7. Start the capture process.
  8. Query select apply_name, oldest_message_number from dba_apply_progress;
  9. [source database] Query select capture_name, capture_message_number from v$streams_capture; (orginal capture)
  10. When the oldest message number of the apply process is approaching the capture number of the original capture process at the source database, then stop the original capture process.
  11. When the oldest message number of the apply process is beyond the capture number of the original capture process, then stop the new capture process created in step 6.
  12. Merge both Streams setups (drop new capture process, stop and drop new propagation and queue, and recreate original propagation) and start the original capture process.

Scenario 2. Tier-1 database crashes and all data is lost:

Let's simulate the loss of one datafile / several datafiles.
   SQL> SHUTDOWN IMMEDIATE;
Delete one / several datafile/s. Start the database. We will get an error.

Steps to perform the recovery:

  • (1) Connect to RMAN
  • (2) Take the file/s offline and open the database:
   RMAN> SQL 'ALTER DATABASE DATAFILE x OFFLINE';
   RMAN> OPEN DATABASE;
  • (3) Restore the datafile/s:
   RMAN> RESTORE DATAFILE x;
  • (4) Recover the datafile/s:
   RMAN> RECOVER DATAFILE x;
  • (5) Take the file/s online:
   RMAN> SQL 'ALTER DATABASE DATAFILE x ONLINE';
  • (6) Back to scenario 1 (except step number 2).

Scenario 4. Point-in-time recovery on the source database:

Case Test: Table STRMUSER.TEST was accidentally dropped by one user.

Let's simulate the loss of the table as in the following manner:

   SQL> SET TIME ON
   SQL> DROP TABLE strmuser.test;
Note the date/time the table has been dropped and shutdown the database.

Steps to perform the recovery:

  • (1) Perform the point-in-time recovery on the source database: execute RMAN script to perform database restore and recovery until the specified time.
  • (2) Note the point-in-time recovery SCN (alert log file)
  • (3) Source database in restricted mode.
  • (4) Stop the capture process and perform a data dictionary build as follows and note the SCN value returned.
   SET SERVEROUPUT ON
   DECLARE
   scn NUMBER;
   BEGIN
   DBMS_CAPTURE_ADM.BUILD (   first_scn => scn );
   DBMS_OUTPUT.PUT_LINE ('First SCN: ' || scn);
   END;
  • (5) [for each destination database] Determine the highest SCN for a transaction that was applied (after all transactions have been applied):
   select HWM_MESSAGE_NUMBER from V$STREAMS_APPLY_COORDINATOR where APPLY_NAME = 'STRMADMIN_APPLY';
   select APPLIED_MESSAGE_NUMBER from DBA_APPLY_PROGRESS where APPLY_NAME = 'STRMADMIN_APPLY';
  • May happen that, for each destination database, the highest SCNs are different. So we will need to combine scenario 4.1 and scenario 4.2.

Scenario 4.1. Point-in-time before latest data sent to Tier1 databases:

(Choose the greatest highest SCN) This means that the highest apply SCN (step 5) is greater than or equal to the point-in-time recovery SCN (step 2).
  • Could we identify the transactions which have been already applied at the destination sites???
  • Execute the transactions manually. Make sure you set a Streams tag in the session so the transaction will not be captured by the capture process.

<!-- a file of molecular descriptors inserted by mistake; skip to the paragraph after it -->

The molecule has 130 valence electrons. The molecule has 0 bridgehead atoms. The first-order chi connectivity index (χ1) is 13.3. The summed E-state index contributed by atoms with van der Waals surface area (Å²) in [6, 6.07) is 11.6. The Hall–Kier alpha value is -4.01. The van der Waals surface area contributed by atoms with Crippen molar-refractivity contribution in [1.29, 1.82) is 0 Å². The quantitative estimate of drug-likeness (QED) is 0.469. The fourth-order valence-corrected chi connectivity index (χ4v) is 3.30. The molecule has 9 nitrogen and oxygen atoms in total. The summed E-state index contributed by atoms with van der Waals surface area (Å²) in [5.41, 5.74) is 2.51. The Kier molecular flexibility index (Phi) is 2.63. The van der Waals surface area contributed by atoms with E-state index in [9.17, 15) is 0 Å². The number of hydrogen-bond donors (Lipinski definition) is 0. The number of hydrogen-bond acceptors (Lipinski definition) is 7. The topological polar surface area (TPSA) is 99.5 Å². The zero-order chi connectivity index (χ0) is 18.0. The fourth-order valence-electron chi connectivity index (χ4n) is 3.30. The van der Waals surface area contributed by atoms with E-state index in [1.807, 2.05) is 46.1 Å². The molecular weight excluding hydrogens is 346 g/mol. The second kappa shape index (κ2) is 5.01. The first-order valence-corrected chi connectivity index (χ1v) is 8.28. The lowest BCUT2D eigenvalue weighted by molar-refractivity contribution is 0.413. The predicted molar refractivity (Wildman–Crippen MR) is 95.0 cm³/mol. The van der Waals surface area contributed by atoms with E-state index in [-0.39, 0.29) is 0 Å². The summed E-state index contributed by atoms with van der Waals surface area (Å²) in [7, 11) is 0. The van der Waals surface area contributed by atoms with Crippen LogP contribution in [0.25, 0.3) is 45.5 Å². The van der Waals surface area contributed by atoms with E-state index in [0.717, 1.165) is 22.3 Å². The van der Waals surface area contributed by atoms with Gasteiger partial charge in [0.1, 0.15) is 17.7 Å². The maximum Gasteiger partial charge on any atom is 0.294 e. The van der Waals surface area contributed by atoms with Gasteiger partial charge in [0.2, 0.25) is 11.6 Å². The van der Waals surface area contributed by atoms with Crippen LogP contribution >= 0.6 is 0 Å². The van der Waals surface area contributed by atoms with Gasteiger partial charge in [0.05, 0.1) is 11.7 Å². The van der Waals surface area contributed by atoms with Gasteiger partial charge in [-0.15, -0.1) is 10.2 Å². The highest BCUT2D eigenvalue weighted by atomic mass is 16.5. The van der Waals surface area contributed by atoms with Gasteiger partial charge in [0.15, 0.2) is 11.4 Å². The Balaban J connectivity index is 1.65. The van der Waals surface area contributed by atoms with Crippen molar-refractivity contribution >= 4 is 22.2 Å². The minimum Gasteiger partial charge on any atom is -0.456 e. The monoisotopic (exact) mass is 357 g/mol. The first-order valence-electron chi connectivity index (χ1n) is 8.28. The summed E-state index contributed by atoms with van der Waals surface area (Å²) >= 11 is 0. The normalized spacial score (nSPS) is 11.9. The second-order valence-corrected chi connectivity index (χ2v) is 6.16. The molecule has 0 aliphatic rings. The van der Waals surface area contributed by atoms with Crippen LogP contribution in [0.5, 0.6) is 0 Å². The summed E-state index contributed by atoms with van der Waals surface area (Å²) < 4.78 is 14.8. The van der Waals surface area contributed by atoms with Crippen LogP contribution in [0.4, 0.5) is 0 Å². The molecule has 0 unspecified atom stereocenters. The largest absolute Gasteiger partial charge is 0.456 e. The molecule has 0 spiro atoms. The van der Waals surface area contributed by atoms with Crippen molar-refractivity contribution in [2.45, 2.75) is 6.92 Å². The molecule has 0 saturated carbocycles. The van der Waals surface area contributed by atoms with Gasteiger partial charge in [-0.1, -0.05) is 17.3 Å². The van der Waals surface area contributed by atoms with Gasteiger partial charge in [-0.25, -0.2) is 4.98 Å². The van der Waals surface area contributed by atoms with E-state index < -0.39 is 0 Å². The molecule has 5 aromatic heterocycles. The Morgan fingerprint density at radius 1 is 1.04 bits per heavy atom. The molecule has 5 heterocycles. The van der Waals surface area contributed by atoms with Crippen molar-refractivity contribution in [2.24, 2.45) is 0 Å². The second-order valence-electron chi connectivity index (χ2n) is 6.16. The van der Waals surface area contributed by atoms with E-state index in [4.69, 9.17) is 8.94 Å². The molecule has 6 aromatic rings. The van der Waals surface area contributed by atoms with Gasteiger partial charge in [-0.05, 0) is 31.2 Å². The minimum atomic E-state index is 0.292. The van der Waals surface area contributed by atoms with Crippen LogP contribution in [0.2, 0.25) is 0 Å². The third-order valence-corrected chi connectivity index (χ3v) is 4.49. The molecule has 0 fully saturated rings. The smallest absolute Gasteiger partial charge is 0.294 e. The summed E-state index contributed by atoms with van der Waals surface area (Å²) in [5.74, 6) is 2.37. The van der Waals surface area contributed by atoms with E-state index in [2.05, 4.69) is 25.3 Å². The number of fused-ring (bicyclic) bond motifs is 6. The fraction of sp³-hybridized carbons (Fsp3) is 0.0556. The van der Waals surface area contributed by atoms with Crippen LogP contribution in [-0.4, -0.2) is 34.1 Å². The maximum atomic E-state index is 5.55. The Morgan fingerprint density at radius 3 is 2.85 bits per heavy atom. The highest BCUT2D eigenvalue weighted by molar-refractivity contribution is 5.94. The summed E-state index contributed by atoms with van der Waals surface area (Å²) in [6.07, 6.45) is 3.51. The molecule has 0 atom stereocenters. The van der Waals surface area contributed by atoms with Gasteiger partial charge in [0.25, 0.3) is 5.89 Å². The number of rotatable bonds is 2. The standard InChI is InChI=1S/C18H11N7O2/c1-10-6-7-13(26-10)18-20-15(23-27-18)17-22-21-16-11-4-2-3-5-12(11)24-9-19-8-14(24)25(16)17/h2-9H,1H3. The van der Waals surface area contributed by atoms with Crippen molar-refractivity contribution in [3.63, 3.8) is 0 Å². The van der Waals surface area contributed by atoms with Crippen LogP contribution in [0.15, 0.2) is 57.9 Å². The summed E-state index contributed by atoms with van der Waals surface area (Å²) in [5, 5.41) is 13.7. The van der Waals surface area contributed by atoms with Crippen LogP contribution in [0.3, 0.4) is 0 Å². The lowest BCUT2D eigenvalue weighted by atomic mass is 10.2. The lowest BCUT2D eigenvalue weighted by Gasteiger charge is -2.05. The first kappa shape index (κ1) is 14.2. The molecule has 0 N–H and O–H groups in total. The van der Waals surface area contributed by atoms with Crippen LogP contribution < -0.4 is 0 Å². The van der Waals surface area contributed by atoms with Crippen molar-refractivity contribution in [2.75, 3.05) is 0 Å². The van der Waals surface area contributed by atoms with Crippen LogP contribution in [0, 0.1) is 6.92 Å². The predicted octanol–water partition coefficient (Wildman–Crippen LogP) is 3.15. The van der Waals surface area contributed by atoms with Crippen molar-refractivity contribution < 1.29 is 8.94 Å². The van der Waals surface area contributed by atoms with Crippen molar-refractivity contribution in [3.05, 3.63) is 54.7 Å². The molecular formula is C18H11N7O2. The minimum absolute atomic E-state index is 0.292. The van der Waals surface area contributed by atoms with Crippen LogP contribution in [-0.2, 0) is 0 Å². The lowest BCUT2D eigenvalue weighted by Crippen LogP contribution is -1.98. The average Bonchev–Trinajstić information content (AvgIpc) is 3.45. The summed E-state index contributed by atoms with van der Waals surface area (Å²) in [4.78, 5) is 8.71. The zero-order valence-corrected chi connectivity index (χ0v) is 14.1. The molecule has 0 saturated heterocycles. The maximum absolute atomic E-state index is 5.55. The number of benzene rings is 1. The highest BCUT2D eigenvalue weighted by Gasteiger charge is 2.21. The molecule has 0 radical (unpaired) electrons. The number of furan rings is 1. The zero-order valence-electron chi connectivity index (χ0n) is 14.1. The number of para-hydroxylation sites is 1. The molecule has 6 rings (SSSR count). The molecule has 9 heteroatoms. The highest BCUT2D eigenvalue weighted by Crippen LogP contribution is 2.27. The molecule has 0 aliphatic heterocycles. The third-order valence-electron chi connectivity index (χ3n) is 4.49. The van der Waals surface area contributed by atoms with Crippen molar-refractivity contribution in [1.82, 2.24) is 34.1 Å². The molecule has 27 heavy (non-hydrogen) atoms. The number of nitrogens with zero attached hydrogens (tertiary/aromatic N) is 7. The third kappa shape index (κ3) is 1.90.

• Disable restricted session.
  • If highest SCNs are equal for all the destinations, then:
    • Drop capture process. Create new capture process using the same queue and the rule sets than before. Use the SCN returned by the data dictionary build (step 4).
    • Start capture processes.
  • If not, proceed to scenario 4.2.

Scenario 4.2. Point-in-time after latest data sent to Tier1 databases

  • Disable restricted session and ensure apply processes are running.
  • Set the maximum_scn capture parameter to the point-in-time recovery SCN (step 2) [or to the highest SCN if you were in scenario 4.1. before]
  • Set the start_scn of the capture process to the oldest SCN of the apply_process: select OLDEST_SCN_NUM from V$STREAMS_APPLY_READER; (choose the lowest one between each of the apply's oldest SCN).
    • If change is already applied at a destination database, then it is discarded by the apply process (inconvenience: network and computer resources use).
  • Ensure that the capture process writes information to the alert log and start capture process.
  • When the capture process stops, find the value of the LAST_ENQUEUE_MESSAGE_NUMBER in the alert log.
  • [destination database] Check all of the changes have been applied (this query should return a row): select DEQUEUED_MESSAGE_NUMBER from V$STREAMS_APPLY_READER where APPLY_NAME = 'STRMADMIN_APPLY' and DEQUEUED_MESSAGE_NUMBER = last_enqueue_message_number;
  • [destination database] Drop apply process. Create new apply process using the same queue and rule sets than before.
  • Drop capture process. Create new capture process using the same queue and the rule sets than before. Use the SCN returned by the data dictionary build (step 4).
  • Start apply and capture processes.

Scenario 5. Point-in-time recovery on the source and on the destinations:

  1. Point-in-time recovery on the source database using UNTIL TIME (we can use as test case the same as the scenario 4).
  2. Point-in-time recovery on the destination databases to the same point-in-time.
  3. Drop apply and capture processes and recreate apply and capture processes using the same queues and rule sets.

Topic attachments
I Attachment History Action Size Date Who Comment
Texttxt scenario1_test.txt r1 manage 9.9 K 2006-08-30 - 16:24 EvaDafonte  
Texttxt scenario4_test(1).txt r1 manage 6.5 K 2006-09-20 - 10:41 EvaDafonte  
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Topic revision: r11 - 2006-12-12 - EvaDafonte